Barbie Brought Back Moviegoers Who Hadn’t Been In A Theater Since Before The Pandemic – /Film

What does 22% of ticketholders translate to financially when we look at “Barbie’s” box office, which is nearing $1.1 billion? If my math is correct, that’s an added $242 million in ticket sales from people that otherwise wouldn’t have shown up, or around 9 million people. “Barbie” would still be uber profitable had ~$250 mil been shaved off the top of its box office, but this isn’t about the numbers themselves. These numbers point to a view of the audience that theatrical pessimists have long scoffed at or denied: cinema isn’t irrevocably dying as tastes change toward at-home viewing where consumers have maximal choice; it may be that the studios simply aren’t greenlighting the right movies. Or, more likely, that they aren’t marketing them the right way.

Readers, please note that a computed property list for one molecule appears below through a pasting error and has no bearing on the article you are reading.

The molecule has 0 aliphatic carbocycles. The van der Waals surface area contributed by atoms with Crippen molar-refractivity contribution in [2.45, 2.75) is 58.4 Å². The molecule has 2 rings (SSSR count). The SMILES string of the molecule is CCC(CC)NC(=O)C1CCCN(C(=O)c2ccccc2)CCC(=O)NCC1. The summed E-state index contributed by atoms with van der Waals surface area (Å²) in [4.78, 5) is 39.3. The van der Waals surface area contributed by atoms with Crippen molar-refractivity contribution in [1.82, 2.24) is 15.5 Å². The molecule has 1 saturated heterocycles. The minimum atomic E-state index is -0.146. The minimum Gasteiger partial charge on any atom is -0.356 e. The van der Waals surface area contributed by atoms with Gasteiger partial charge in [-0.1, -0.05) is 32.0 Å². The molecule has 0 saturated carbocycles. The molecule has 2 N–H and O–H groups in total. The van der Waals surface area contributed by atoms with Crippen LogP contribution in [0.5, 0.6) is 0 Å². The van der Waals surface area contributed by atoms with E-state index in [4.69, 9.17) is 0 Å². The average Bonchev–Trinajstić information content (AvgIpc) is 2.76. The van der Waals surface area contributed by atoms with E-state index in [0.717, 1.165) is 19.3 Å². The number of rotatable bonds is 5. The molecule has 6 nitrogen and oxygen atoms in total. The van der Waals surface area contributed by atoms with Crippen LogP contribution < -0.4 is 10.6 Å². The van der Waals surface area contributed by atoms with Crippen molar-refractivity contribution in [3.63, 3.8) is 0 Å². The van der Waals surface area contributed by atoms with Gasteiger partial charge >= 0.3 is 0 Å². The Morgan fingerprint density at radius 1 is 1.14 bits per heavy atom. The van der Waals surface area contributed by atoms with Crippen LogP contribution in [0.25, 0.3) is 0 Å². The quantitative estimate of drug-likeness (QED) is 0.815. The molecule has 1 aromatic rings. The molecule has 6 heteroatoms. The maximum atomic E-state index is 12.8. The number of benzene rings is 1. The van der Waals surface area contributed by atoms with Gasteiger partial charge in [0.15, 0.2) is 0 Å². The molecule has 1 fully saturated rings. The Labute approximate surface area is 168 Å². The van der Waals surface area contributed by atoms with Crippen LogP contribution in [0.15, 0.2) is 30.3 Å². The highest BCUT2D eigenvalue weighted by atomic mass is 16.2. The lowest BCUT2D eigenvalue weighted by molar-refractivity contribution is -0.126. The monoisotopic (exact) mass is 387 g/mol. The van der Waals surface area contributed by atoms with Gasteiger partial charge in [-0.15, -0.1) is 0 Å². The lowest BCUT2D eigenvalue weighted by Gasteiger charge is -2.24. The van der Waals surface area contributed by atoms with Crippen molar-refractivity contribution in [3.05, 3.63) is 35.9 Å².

Warner Bros. pulled off a marketing campaign for the ages around “Barbie.” For months, every site you visited on the internet, every bus and billboard you passed, and every ad before a YouTube video was shiny, pink, and yes, fantastic. This marketing blitz has even left some with “Barbie fatigue,” but it undeniably worked. There are other reasons for the success of “Barbie,” like decades of brand loyalty accrued around the Mattel product and its coincidental counterprogramming against “Oppenheimer,” which raised ticket sales across the board. People turned out for “Barbie” in a big way, and The Quorum has even more data to put a decidedly optimistic spin on that fact. 

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